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By Katri Kiviniemi, ECTA Design Committee member, Castrén & Snellman Attorneys Ltd (FI) and Marta Alves Vieira, ECTA Design Committee Secretary, Vieira de Almeida & Associados (PT)

ECTA’s Design Committee has been carefully following the developments of industrial 3D and 4D printing and their potential impact on intellectual property rights, particularly in design law and practice.

A task force was created within the ECTA Design Committee to monitor the developments in this field and to assess whether a change in the current legislation would be appropriate and recommended in order to deal with the challenges brought by these new technical developments.

3DP is a fast-developing technology, even if it still is somewhat unclear to what extent and how fast it will become more widely spread and used in the industry and in private use. It is, however, clear that this technology and other developing technologies alike are challenging intellectual property laws, and when reviewing changes to these laws, their implications should be anticipated or, at least, taken into consideration.

In April 2020, the European Commission launched a Study carried out for the European Commission, entitled ‘The Intellectual Property Implications of the Development of Industrial 3D Printing’ dated February 2020. In June 2020, the Committee had already been engaged in ECTA’s Brief Report on 3D Printing and Comments to this European Commission Study.

Moreover, ECTA is strongly committed with the European Union Design Reform project and has already contributed to the Public Consultation with an assessment on design law and protection. This contribution led to the European Commission’s Evaluation of EU legislation on design protection published in November 2020.

In this context and based on the ECTA Design Committee’s reflections and discussions in the last years, a Position Paper on 3D Printing and its Implications on Design Law has been approved and submitted by ECTA to the European Commission in April 2021.

This paper addresses several aspects of the design law to be carefully evaluated in relation to 3D printing.

Firstly, the definition of a product should be reconsidered to clearly include new technologies. In this sense, a design within a CAD file should be considered a ‘product’ and a CAD file encompassing the design of a digital item should be eligible for design protection.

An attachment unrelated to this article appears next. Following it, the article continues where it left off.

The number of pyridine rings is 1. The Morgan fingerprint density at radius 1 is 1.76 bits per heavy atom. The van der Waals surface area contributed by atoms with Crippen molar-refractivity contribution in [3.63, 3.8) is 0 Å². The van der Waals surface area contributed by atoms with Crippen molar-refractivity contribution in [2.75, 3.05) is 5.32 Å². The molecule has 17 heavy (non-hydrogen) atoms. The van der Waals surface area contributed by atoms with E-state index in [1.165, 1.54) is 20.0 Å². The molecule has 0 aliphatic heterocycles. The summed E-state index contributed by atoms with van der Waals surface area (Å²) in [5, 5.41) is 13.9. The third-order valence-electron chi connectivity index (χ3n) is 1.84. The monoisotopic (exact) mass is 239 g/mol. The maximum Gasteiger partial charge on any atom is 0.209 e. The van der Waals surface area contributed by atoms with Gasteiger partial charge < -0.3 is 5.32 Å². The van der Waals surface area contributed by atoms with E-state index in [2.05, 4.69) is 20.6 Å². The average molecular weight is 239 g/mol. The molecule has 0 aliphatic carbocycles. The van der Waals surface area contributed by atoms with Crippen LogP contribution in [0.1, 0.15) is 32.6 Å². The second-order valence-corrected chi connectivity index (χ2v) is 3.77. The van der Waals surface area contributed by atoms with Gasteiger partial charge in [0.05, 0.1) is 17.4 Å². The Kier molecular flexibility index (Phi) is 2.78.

Besides, the defence available for acts done privately and for non-commercial purposes in accordance with the Design Regulation should be interpreted narrowly. However, it may be too early to fully understand the practical implications of the use of this exemption considering that widespread use of the 3D printing technology is not yet a reality. Therefore, it may be too early for an actual change in the law in this aspect.

Also, it would be relevant and necessary to explicitly include contributory infringement in the design law to provide legal clarity and more effective tools for rights holders in defending their right.

Considering the potential impact of 3D printing in relation to spare parts, it is advisable to maintain limited and balanced protection for spare parts. In line with the ‘ECTA Position Paper – Designs and Spare Parts’ published back in 2016, it is useful to explore alternatives to achieve a balance between total liberalisation (removing all design protection from items categorised as spare parts) and full exclusivity of design rights in spare parts (even if time restricted).

Finally, considering that there is already a multitude of legal tools, including other IP laws in place to stimulate innovation and control the markets, at the time being there is no further need for a specific sui generis law to govern 3D printing technology. Moreover, ECTA does not see any clear obstacles to further amending the current EU design laws to cover the implications of 3D printing or other related foreseeable digital technologies (such as 4D printing).

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